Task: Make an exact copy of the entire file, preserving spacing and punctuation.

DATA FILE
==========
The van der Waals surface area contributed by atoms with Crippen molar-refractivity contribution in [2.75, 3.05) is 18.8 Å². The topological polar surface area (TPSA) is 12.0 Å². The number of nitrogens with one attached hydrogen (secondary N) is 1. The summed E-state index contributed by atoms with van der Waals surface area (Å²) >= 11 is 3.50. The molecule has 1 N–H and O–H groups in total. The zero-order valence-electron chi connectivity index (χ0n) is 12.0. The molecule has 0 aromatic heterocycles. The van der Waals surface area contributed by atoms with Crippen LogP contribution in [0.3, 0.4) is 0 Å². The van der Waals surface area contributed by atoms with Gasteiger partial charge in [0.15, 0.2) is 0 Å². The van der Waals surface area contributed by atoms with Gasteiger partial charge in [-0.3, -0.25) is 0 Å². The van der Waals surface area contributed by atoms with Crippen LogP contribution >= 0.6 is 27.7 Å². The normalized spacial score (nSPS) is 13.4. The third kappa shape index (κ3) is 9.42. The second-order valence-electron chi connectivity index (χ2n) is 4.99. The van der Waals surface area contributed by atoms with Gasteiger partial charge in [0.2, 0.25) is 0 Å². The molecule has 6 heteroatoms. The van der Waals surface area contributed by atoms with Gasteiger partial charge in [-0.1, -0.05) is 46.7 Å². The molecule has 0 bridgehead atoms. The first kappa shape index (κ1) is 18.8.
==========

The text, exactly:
The van der Waals surface area contributed by atoms with Crippen molar-refractivity contribution in [2.75, 3.05) is 18.8 Å². The topological polar surface area (TPSA) is 12.0 Å². The number of nitrogens with one attached hydrogen (secondary N) is 1. The summed E-state index contributed by atoms with van der Waals surface area (Å²) >= 11 is 3.50. The molecule has 1 N–H and O–H groups in total. The zero-order valence-electron chi connectivity index (χ0n) is 12.0. The molecule has 0 aromatic heterocycles. The van der Waals surface area contributed by atoms with Crippen LogP contribution in [0.3, 0.4) is 0 Å². The van der Waals surface area contributed by atoms with Gasteiger partial charge in [0.15, 0.2) is 0 Å². The van der Waals surface area contributed by atoms with Gasteiger partial charge in [-0.3, -0.25) is 0 Å². The van der Waals surface area contributed by atoms with Crippen LogP contribution >= 0.6 is 27.7 Å². The normalized spacial score (nSPS) is 13.4. The third kappa shape index (κ3) is 9.42. The second-order valence-electron chi connectivity index (χ2n) is 4.99. The van der Waals surface area contributed by atoms with Gasteiger partial charge in [0.2, 0.25) is 0 Å². The molecule has 6 heteroatoms. The van der Waals surface area contributed by atoms with Gasteiger partial charge in [-0.1, -0.05) is 46.7 Å². The molecule has 0 bridgehead atoms. The first kappa shape index (κ1) is 18.8.